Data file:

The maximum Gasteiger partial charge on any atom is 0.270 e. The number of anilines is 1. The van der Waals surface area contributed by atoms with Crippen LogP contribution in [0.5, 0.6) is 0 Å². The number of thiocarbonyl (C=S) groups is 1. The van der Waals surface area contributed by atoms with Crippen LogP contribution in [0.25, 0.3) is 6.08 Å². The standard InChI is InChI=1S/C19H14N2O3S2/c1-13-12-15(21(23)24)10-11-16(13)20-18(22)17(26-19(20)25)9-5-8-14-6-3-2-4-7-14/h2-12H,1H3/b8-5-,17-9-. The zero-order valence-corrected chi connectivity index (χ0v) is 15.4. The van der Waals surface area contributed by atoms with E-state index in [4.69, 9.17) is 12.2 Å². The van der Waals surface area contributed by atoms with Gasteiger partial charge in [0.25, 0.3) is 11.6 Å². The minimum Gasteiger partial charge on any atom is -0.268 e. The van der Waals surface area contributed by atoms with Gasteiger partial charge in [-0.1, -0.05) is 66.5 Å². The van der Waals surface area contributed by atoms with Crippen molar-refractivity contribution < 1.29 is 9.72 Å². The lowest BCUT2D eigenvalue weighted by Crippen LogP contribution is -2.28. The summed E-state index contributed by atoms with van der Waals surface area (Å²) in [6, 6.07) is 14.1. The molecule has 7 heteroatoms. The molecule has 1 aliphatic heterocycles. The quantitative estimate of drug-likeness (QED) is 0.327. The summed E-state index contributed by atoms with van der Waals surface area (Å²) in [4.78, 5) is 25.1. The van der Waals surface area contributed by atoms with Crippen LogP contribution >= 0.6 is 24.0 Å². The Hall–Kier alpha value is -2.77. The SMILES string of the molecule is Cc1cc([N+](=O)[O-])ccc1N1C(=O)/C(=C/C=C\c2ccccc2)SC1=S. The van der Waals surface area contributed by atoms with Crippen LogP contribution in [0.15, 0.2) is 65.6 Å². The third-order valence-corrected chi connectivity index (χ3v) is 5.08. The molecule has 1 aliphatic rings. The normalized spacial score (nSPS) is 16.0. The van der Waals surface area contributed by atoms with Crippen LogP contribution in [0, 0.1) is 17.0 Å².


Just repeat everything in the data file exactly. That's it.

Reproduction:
The maximum Gasteiger partial charge on any atom is 0.270 e. The number of anilines is 1. The van der Waals surface area contributed by atoms with Crippen LogP contribution in [0.5, 0.6) is 0 Å². The number of thiocarbonyl (C=S) groups is 1. The van der Waals surface area contributed by atoms with Crippen LogP contribution in [0.25, 0.3) is 6.08 Å². The standard InChI is InChI=1S/C19H14N2O3S2/c1-13-12-15(21(23)24)10-11-16(13)20-18(22)17(26-19(20)25)9-5-8-14-6-3-2-4-7-14/h2-12H,1H3/b8-5-,17-9-. The zero-order valence-corrected chi connectivity index (χ0v) is 15.4. The van der Waals surface area contributed by atoms with E-state index in [4.69, 9.17) is 12.2 Å². The van der Waals surface area contributed by atoms with Gasteiger partial charge in [0.25, 0.3) is 11.6 Å². The minimum Gasteiger partial charge on any atom is -0.268 e. The van der Waals surface area contributed by atoms with Gasteiger partial charge in [-0.1, -0.05) is 66.5 Å². The van der Waals surface area contributed by atoms with Crippen molar-refractivity contribution < 1.29 is 9.72 Å². The lowest BCUT2D eigenvalue weighted by Crippen LogP contribution is -2.28. The summed E-state index contributed by atoms with van der Waals surface area (Å²) in [6, 6.07) is 14.1. The molecule has 7 heteroatoms. The molecule has 1 aliphatic heterocycles. The quantitative estimate of drug-likeness (QED) is 0.327. The summed E-state index contributed by atoms with van der Waals surface area (Å²) in [4.78, 5) is 25.1. The van der Waals surface area contributed by atoms with Crippen LogP contribution >= 0.6 is 24.0 Å². The Hall–Kier alpha value is -2.77. The SMILES string of the molecule is Cc1cc([N+](=O)[O-])ccc1N1C(=O)/C(=C/C=C\c2ccccc2)SC1=S. The van der Waals surface area contributed by atoms with Crippen LogP contribution in [0.15, 0.2) is 65.6 Å². The third-order valence-corrected chi connectivity index (χ3v) is 5.08. The molecule has 1 aliphatic rings. The normalized spacial score (nSPS) is 16.0. The van der Waals surface area contributed by atoms with Crippen LogP contribution in [0, 0.1) is 17.0 Å².